NewsCovering Louisiana


Louisiana bill aims to decriminalize marijuana, work towards expungement

State representative says more money can be made by legalizing the drug.
Marijuana Legalization
Posted at 9:58 PM, Apr 12, 2021
and last updated 2021-04-12 23:15:48-04

LAFAYETTE, La. — As Louisiana's legislative session starts up Monday, one of the bills being presented is trying to decriminalize marijuana.

Louisiana Rep. Candace N. Newell, (D-New Orleans), who authored the bill, says seeing other parts of the country move ahead in legalizing the drug inspired her to present it.

Additionally, seeing the effect on youth of color further pushed her to advocate for this.

The legalization wouldn’t symbolize a free for all. People still would not be allowed to grow the plants in their home, or sell it on corners, she mentioned.

Planters, manufacturers, and retailers would have to be licensed. Farmers, specifically, would have to be licensed by the Louisiana Department of Agriculture.

She says marijuana sales and possession have clouded the record of many people who are now trying to get a job.

“And now they cannot get a job because they have a record and that box that they have to check on the application sometimes knocks them out of being even considered for a job,” said Newell.

Although expungement is not a part of this bill, she is hopeful that the decriminalization of the plant would mark the path towards sealing and clearing criminal records for possession or distribution.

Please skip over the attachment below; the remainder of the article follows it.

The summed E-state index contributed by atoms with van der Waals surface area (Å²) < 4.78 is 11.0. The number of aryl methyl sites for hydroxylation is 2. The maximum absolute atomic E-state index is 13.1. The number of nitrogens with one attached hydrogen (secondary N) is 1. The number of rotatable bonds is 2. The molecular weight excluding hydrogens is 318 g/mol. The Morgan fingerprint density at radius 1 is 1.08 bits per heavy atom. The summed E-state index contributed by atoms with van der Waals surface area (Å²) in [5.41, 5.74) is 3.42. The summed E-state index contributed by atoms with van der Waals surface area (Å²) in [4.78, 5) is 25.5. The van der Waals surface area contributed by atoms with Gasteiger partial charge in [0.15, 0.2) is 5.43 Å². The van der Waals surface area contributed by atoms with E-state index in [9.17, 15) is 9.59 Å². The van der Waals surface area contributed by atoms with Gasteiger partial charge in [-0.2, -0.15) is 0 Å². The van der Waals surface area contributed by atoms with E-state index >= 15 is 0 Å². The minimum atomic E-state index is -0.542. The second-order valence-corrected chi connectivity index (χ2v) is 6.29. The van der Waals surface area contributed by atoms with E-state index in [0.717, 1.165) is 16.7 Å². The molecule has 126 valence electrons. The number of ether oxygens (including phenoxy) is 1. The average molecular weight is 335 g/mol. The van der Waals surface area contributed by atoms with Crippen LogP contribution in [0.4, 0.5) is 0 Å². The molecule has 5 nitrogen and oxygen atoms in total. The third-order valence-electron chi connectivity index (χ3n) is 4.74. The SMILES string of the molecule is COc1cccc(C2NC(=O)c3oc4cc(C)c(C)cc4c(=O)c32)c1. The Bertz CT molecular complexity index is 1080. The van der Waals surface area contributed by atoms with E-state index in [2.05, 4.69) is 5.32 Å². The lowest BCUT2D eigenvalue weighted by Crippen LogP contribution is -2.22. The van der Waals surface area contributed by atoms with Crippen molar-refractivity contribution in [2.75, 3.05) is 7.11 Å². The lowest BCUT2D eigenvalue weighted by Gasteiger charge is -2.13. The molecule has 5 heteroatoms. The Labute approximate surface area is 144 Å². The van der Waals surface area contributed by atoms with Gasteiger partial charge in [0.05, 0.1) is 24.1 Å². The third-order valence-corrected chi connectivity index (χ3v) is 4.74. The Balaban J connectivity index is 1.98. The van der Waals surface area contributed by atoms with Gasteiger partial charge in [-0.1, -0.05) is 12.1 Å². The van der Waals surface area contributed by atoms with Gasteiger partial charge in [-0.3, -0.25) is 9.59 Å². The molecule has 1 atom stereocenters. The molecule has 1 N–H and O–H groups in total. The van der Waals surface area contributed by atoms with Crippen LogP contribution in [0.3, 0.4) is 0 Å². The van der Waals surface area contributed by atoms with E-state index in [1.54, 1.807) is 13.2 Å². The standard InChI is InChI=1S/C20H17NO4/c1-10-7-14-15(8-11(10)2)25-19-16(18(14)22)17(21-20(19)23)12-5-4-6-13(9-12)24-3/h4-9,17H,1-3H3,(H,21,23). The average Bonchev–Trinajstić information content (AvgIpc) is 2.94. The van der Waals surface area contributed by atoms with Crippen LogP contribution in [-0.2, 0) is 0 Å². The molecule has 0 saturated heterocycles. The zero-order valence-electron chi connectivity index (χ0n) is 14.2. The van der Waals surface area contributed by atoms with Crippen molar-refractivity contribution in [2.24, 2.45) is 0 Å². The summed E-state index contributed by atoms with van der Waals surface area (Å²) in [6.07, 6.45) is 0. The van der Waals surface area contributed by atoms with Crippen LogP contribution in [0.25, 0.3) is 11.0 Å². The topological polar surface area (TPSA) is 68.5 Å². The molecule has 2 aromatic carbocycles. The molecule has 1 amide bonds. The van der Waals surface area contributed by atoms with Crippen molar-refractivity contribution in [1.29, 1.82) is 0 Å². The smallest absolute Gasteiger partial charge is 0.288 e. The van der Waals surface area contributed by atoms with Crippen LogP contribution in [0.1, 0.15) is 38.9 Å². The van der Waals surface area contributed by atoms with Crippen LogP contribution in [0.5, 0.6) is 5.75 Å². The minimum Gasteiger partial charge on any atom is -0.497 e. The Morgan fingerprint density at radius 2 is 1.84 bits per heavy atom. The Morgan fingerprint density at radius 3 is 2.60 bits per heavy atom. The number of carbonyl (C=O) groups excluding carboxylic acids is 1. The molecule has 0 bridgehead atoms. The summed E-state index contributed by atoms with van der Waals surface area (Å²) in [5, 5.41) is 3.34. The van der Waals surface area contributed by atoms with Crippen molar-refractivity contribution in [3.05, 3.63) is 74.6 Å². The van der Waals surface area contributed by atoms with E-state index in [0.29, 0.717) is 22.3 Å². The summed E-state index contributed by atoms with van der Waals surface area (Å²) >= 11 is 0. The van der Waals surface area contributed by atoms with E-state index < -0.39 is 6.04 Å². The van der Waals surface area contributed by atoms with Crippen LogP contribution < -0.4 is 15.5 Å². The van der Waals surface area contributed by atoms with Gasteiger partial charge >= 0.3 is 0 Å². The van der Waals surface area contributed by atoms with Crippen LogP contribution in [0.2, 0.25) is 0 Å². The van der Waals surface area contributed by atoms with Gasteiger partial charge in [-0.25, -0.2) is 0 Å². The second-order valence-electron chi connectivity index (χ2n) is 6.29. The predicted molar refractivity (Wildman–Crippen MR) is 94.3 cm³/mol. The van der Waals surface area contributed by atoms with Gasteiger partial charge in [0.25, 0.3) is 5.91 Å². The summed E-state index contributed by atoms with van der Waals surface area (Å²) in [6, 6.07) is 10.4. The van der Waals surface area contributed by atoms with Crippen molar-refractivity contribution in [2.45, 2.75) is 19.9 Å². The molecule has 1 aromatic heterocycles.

Eventually, she hopes the system could weed out the cases from the smallest crimes, towards the higher, bigger ones.

She says the marijuana industry is “COVID-proof.” Newell believes that other industries like oil and gas, and tourism were impacted by the pandemic. Meanwhile, marijuana was not affected.

Plus, she says this could help every area in Acadiana.

In rural areas, marijuana could be planted and harvested, while industrial areas could benefit from processing and manufacturing. Finally, urban areas and cities would capitalize on revenue and marketing efforts from storefronts.

“Now it is getting support from both sides,” she said. “I believe people on both sides are seeing more than people should not be arrested for this, but they’re seeing we can make some money off of this.”

She says the taxes and revenue the state could make from legalizing and regulating the drug is a lot more than the money and fees the state is spending on arresting and prosecuting those who possess and distribute the drug.

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